Today I'm going to take a page from Bonnie's book (Bonnie being our Editorial Director and resident grammarian) to talk to you about something that's been annoying me lately: contradictory descriptions.
Contrary descriptions, by which I mean incorrectly used adjectives and adverbs, seem to be everywhere lately, and they're driving me crazy.
According to a current commercial running on CBC, the Globe and Mail recently described one of the network's new shows as "quietly hilarious." Can something be "quietly" hilarious? The Canadian Oxford dictionary describes hilarious as "exceedingly funny" and "boisterously merry." It seems to me that by modifying hilarious with the adverb "quietly," you completely change the meaning of hilarious. In which case, shouldn't you just use a different word? One that means what you actually want to say?
If you object to that example, let me just say that it's far from the worst out there. Consider the popular song "Total Eclipse of the Heart." Released way back in 1983, it remains a radio standard, and I'm sure you've heard it before, if only as a joke. Think about the lyrics — that repeating line "every now and then I get a little bit terrified."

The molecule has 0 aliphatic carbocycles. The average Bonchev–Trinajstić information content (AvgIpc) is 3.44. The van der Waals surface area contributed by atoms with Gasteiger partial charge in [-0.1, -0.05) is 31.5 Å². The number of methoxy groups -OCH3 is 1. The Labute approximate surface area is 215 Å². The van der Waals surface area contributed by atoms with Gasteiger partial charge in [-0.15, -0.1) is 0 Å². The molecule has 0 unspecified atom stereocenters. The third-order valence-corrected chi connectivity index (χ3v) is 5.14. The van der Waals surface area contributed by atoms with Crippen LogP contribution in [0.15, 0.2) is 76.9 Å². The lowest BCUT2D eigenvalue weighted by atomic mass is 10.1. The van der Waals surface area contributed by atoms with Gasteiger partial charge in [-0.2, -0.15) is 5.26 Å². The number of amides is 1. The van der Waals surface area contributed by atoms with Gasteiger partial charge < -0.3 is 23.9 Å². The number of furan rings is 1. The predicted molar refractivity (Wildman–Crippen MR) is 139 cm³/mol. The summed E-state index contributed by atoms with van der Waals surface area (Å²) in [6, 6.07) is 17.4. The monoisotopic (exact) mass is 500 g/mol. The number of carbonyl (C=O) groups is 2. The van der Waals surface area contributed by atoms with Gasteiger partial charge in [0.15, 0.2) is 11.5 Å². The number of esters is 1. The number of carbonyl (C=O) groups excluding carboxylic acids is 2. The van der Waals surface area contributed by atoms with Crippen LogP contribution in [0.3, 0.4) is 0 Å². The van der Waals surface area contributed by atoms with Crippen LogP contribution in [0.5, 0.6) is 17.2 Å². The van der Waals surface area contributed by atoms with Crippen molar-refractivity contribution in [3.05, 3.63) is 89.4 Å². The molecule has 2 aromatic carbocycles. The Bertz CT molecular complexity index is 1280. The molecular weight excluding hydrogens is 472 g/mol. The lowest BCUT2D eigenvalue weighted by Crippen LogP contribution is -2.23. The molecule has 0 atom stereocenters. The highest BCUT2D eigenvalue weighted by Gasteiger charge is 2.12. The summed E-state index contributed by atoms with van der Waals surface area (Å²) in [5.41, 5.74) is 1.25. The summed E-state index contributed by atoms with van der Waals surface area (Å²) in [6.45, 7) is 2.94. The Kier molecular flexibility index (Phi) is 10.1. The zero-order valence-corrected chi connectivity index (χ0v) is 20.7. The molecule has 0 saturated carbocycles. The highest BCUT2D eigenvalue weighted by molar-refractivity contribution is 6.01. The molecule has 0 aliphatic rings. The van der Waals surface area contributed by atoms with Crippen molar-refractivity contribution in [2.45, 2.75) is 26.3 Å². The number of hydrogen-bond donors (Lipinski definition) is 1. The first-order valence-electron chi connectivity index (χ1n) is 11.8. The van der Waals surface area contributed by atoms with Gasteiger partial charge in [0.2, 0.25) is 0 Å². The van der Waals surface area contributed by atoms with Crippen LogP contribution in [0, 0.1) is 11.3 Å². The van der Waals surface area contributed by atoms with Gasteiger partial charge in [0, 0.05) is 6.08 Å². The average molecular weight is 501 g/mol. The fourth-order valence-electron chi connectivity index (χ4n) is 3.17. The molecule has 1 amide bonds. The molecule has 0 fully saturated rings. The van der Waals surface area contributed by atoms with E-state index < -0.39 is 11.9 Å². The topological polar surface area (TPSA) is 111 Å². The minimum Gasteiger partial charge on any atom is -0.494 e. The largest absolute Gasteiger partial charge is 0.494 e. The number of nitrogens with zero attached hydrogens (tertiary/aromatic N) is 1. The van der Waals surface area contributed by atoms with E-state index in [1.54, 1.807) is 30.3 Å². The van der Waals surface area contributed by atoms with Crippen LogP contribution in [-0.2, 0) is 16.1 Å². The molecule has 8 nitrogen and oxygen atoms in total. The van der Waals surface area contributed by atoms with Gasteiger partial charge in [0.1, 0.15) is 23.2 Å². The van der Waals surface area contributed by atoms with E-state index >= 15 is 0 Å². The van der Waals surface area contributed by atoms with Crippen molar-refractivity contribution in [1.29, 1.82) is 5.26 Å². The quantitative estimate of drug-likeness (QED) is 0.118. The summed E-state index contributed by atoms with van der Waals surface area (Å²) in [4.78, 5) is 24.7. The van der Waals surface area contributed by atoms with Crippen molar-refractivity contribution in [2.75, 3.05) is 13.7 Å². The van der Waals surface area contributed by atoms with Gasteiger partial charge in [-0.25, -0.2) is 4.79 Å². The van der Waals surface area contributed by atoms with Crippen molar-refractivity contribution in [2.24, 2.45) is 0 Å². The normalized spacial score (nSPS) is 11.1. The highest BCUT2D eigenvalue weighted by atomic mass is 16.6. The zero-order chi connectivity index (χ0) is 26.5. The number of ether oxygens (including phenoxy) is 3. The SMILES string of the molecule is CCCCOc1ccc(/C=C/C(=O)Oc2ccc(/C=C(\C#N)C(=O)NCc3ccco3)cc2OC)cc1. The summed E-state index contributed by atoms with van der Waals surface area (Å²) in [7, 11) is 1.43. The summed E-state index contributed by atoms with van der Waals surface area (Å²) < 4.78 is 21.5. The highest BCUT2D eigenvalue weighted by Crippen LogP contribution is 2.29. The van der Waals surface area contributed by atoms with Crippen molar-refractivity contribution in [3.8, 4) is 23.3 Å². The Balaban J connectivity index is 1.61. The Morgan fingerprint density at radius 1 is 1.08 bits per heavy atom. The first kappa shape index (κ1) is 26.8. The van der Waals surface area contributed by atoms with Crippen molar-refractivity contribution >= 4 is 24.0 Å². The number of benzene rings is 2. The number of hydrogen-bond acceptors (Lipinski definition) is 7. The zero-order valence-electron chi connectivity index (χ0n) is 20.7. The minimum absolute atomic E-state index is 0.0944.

I'm sorry to be a stickler, but one simply CANNOT be "a little bit" terrified. I'll accept "a little bit" frightened, or "a little bit nervous." But terror is an extreme state, okay? The word terrified already modifies the idea of fear. It's meant to evoke an image of intensity. As a result, the description "a little bit terrified" makes absolutely no sense. Sure, it's just a line in a pop song, but it's also an example of one of the many ways in which English is being mangled in popular culture on a daily basis.
The Oxford dictionary estimates that there are, at the very least, a quarter of a million distinct English words. In other words, there are plenty of words out there to choose from. Make a pledge to try to use the right ones whenever possible. You'll sound smarter and you'll avoid alienating folks such as me.
The grammar police aren't popular, but we're always watching.
Header image copiled by Nyman Ink. Body image: scan of cover art from Bonnie Tyler's hit single "Total Eclipse of the Heart."